South Africa has emerged as the leader in digital quality of life among African nations, according to Surfshark’s 5th annual Digital Quality of Life Index (DQL). However, the country’s global ranking has dipped six places from the previous year, now standing at 72nd out of 121 countries assessed. This index evaluates digital wellbeing based on five core pillars, shedding light on South Africa’s digital landscape.
Internet Affordability a Strong Suit
South Africa’s standout performance comes in the realm of internet affordability, where it secured the 52nd position globally. It’s noteworthy that in today’s world, digital quality of life is inexorably intertwined with overall quality of life, considering the prevalence of online activities encompassing work, education, and leisure.
Gabriele Racaityte-Krasauske, Surfshark’s spokesperson, underscores the importance of pinpointing the areas where a nation’s digital quality of life excels and where improvements are needed, the precise mission of the DQL Index.
Internet Quality Nears Global Average
South Africa’s internet quality closely approaches the global average, with fixed internet averaging 70 Mbps. To put this in perspective, Singapore boasts the world’s fastest fixed internet at 300 Mbps, while Yemen’s is the slowest at 11 Mbps. In the mobile internet category, South Africa achieves an average of 68 Mbps, far from the fastest, the UAE’s 310 Mbps, yet well above the slowest, Venezuela’s 10 Mbps.
Comparing year-on-year data reveals promising trends. Mobile internet speed in South Africa has surged by 30%, while fixed broadband speed has seen a 30% increase. Moreover, South Africa outpaces Kenya by 79% in mobile internet speed and an impressive 228% in fixed broadband speed.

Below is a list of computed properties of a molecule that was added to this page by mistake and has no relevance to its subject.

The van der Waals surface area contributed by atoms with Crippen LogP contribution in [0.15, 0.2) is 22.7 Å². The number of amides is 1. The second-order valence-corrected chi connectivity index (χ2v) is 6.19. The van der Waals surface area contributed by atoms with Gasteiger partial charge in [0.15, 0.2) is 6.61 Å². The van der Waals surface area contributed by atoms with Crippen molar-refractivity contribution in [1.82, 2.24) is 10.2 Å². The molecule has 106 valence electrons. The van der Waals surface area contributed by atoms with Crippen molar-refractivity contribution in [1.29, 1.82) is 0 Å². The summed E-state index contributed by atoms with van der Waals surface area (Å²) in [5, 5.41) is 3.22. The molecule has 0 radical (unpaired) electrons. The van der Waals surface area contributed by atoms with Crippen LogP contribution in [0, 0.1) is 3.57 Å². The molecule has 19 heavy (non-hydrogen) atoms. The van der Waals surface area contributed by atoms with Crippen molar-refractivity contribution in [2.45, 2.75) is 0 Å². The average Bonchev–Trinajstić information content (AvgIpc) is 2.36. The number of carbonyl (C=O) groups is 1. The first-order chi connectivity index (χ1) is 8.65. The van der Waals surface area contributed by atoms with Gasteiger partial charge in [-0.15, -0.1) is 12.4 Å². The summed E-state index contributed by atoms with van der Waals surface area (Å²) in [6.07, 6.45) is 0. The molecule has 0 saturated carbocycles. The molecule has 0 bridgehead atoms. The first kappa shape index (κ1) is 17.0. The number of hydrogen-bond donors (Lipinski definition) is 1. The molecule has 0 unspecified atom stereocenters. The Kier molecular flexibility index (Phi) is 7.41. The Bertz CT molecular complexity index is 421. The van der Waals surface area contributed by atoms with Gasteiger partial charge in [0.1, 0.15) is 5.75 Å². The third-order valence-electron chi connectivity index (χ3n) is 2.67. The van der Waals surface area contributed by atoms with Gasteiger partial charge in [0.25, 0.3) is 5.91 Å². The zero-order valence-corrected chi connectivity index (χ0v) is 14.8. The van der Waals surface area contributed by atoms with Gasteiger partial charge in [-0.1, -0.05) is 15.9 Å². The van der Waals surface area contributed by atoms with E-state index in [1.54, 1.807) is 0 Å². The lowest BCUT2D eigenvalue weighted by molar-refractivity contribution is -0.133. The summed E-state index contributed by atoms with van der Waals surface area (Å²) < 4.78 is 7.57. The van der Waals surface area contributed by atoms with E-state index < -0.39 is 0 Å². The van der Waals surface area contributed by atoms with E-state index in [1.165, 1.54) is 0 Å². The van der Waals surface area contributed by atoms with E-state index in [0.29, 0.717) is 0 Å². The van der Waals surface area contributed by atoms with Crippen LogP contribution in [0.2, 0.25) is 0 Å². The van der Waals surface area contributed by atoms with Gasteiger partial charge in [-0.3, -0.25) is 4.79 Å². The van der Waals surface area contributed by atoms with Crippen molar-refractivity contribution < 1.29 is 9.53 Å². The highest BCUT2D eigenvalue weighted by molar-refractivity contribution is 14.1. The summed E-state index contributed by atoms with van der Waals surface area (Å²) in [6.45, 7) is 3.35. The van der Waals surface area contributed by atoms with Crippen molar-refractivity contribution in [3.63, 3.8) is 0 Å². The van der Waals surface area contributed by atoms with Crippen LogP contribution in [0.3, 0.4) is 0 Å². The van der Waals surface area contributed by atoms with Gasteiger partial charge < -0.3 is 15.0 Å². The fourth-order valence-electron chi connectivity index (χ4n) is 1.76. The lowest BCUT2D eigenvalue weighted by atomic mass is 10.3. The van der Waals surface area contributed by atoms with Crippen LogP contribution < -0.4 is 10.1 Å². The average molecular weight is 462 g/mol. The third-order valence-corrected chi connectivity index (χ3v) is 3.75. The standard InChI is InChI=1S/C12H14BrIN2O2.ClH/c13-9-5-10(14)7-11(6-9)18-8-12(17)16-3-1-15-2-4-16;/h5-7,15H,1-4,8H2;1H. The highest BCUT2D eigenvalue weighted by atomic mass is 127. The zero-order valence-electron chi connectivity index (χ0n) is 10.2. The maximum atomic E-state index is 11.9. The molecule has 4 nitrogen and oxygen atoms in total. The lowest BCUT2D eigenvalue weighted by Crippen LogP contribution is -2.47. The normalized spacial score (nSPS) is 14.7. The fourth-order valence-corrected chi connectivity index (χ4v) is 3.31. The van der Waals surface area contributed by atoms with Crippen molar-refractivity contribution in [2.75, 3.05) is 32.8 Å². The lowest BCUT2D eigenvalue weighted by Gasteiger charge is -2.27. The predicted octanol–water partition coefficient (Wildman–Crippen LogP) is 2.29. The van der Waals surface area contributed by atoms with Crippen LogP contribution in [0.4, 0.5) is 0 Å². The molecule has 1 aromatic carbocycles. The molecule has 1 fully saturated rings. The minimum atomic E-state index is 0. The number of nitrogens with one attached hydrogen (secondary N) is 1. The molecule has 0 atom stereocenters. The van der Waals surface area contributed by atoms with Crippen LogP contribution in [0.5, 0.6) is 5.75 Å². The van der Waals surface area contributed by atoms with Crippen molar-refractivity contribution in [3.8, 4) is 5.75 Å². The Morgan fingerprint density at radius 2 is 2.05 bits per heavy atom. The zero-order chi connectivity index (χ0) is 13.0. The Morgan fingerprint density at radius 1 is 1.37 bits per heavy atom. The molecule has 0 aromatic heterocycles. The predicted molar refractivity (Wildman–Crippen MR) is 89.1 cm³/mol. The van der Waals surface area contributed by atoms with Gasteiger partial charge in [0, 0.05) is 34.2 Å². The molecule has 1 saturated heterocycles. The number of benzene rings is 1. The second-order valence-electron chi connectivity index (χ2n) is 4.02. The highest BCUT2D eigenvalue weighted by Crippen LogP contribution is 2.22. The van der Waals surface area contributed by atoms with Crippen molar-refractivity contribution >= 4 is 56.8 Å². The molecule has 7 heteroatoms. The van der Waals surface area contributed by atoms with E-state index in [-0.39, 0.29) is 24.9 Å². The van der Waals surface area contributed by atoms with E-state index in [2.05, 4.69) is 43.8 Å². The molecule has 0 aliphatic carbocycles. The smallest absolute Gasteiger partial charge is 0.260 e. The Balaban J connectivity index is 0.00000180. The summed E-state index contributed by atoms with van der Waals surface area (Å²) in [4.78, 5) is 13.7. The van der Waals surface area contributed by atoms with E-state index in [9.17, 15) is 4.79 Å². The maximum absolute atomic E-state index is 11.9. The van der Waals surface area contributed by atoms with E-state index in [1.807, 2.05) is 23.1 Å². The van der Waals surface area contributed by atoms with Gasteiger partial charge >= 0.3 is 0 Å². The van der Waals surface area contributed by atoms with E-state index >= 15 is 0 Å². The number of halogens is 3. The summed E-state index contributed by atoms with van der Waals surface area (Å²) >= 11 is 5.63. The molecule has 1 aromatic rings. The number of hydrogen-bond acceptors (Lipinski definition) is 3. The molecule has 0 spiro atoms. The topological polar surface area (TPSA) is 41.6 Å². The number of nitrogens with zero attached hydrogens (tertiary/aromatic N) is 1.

Affordability vs. Other Nations
The affordability of the internet in South Africa is relatively favorable compared to other countries. To afford fixed broadband internet, South Africans must work 1 hour and 43 minutes per month. While this falls below the global average, it remains six times more than in Romania, the world’s leader in affordable fixed internet, where only 18 minutes of work are required each month.
For mobile internet, South Africans need to dedicate 1 hour, 26 minutes, and 1 second monthly. Although still more than the global average, this figure stands at just a fraction of the time Luxembourg residents spend to afford their mobile internet, requiring only 16 minutes each month.
E-Security: A Concern for South Africa
In terms of e-security, South Africa ranks 72nd globally, a decline of seven places from the previous year. This pillar assesses a country’s preparedness to counter cybercrime and the sophistication of its data protection laws. While lagging behind Kenya at 65th, South Africa outperforms Nigeria at 73rd in this category. However, in the global context, South Africa’s preparedness against cybercrime is deemed inadequate, and the country lacks advanced data protection laws.
E-Infrastructure and E-Government
South Africa occupies the 94th position in the e-infrastructure pillar, indicating room for improvement in facilitating daily activities online, such as work, study, and shopping. This dimension evaluates both internet penetration and network readiness. South Africa currently stands at 97th globally in internet penetration and 67th in network readiness.
Conversely, South Africa excels in e-government, ranking as the best in Africa and holding the 61st position worldwide. This pillar measures a government’s digital service advancement and its AI readiness.
Global Trends in Internet Affordability
Notably, the study highlights that the internet has become more affordable globally compared to the previous year. Fixed internet has become 11% more affordable on average, reducing the time people need to work to afford it by 42 minutes per month. Similarly, mobile internet is now 26% more affordable, requiring 41 minutes less work to afford.
Methodology and Data Sources
The DQL Index 2023 assessed 121 nations, representing 92% of the global population, based on five core pillars and 14 indicators. The study relied on open-source information from the United Nations, the World Bank, and other reputable sources. This year’s study expanded its scope to include four additional countries compared to the previous year, underscoring Surfshark’s commitment to global representation.
For a detailed look at South Africa’s digital quality of life profile in the 2023 Digital Quality of Life report and an interactive country comparison tool, visit this link.
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